Kaatskill mountains rip van winkle
Rip Van Winkle by Washington Irving
Rip Van Winkle is considered by some critics to be one of the finest early American short stories. Almost everyone knows the basic story, but Id guess not all that many people have actually read Washington Irvings original story. **Warning: if youre one of those vanishingly rare people whos not familiar with this story, there are major spoilers after the next picture below.**
It took a little digging to find the full original version of this old story online; it turns out that its included in a collection of stories by Washington Irving called The Sketch Book of Geoffrey Crayon, Gent., available for free at Gutenberg here.
Rip van Winkle is a villager living in New York state, just before the American Revolution in the 1770s. Hes also a layabout who likes hunting and hanging out at the tavern with friends, but not so much working on his farm. I had never realized how totally useless as a husband Rip Van Winkle was, and how extremely shrewish his wife was. Rip is willing to help anyone else but is a complete failure at providing for his own family; his wife spends every waking moment nagging and yelling at him. They make each other completely miserable.
So its almost for the best when one day Rip goes walking in the mountains and meets up with a group of outlandish men playing nine-pins and drinking from a flagon. Rip helps himself to their liquor, and eventually falls into a drunken sleep. Twenty years later he wakes up and makes his way back to his village, to find that America is now independent from Britain, his children have grown, his wife has died, and he can now sit around and be lazy in peace, respected as a patriarch of the village and a symbol of the old times.
Ive looked at some critics analyses of Rip Van Winkle, and there are some intriguing ideas about what this story means:
* A symbol of Americas escape from British rule, with Britain playing the role of the mean, despotic wife.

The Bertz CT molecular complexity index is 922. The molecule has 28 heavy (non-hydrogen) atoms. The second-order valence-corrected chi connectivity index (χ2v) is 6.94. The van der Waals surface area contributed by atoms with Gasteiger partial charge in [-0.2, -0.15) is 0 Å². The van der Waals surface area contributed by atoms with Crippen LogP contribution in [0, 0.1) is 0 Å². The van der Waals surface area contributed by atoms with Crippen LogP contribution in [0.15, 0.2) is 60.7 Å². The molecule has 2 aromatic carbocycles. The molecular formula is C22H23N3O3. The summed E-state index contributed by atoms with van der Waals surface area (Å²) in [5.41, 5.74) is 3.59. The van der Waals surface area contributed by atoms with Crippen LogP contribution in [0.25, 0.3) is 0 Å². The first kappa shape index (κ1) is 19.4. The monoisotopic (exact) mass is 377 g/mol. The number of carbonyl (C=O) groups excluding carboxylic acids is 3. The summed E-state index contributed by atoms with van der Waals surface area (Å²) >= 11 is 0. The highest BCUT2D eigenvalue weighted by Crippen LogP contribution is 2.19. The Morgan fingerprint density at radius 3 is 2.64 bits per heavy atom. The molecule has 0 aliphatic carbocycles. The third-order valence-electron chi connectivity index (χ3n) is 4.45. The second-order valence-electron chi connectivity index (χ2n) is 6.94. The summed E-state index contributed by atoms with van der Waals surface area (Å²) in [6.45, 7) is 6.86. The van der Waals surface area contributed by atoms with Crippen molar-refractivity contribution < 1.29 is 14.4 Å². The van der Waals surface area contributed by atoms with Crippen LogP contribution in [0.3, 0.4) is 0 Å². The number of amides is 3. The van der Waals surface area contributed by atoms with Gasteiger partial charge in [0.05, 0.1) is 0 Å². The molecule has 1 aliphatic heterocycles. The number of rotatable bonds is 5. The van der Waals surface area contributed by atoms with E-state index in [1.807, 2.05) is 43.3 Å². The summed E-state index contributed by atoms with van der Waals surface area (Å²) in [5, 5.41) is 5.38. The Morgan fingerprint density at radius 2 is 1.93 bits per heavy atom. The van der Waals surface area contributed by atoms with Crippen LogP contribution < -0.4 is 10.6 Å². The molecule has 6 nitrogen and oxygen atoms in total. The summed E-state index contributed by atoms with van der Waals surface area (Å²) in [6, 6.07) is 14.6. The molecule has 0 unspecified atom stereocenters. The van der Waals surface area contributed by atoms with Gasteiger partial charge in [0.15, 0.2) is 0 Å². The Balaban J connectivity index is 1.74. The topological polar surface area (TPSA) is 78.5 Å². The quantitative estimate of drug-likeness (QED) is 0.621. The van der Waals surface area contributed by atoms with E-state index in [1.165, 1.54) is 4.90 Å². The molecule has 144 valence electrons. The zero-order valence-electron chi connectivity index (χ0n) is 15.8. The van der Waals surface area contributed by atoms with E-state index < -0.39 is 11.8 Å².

* A commentary on how the more things change, the more they stay the same.
* A cautionary tale about people who live irresponsible lives and rely on other people to take care of them:
Rips daughter took him home to live with her; she had a snug, well-furnished house, and a stout cheery farmer for a husband, whom Rip recollected for one of the urchins that used to climb upon his back. As to Rips son and heir, who was the ditto of himself, seen leaning against the tree, he was employed to work on the farm; but evinced an hereditary disposition to attend to any thing else but his business.It is interesting how Rips passive personality doesnt really change over the course of the story. The news that his wife has died affects his life much more than the news of the American Revolution.
The character of the shrewish wife is one-dimensional, but the more I think about Rip Van Winkle and how he reacts (or fails to react) to life and the events around him, the more Im intrigued with this story. In fact, the process of writing this review convinced me to up my rating from 3 stars to 4. Theres more here than initially meets the eye. Its an interesting character analysis as well as a fun story.
Rip Van Winkle is an amiable farmer who wanders into the Catskill Mountains , where he comes upon a group of dwarfs playing ninepins. Rip accepts their offer of a drink of liquor and promptly falls asleep. When he awakens, 20 years later, he is an old man with a long white beard; the dwarfs are nowhere in sight. The old man entertains the townspeople with tales of the old days and of his encounter with the little men in the mountains. Rip Van Winkle.
Rip Van Winkle Today
When I moved to Saugerties, one of the first places I explored was the old library. At the far end of the room, hidden behind the shelves, there was a reading alcove with some wooden chairs gathered around a fireplace with a tiled mantle. Here in a series of images, we find the familiar tale of a henpecked husband, who, looking for peace of mind, hiked with his dog, Wolf, and his fowling-piece to the mountain source of Kaaterskill Creek. Once there, he met the short, stout ghosts of Henry Hudson and his men and accepted an evening drink that took 20 years to sleep off. But Saugerties may have a unique claim to this character.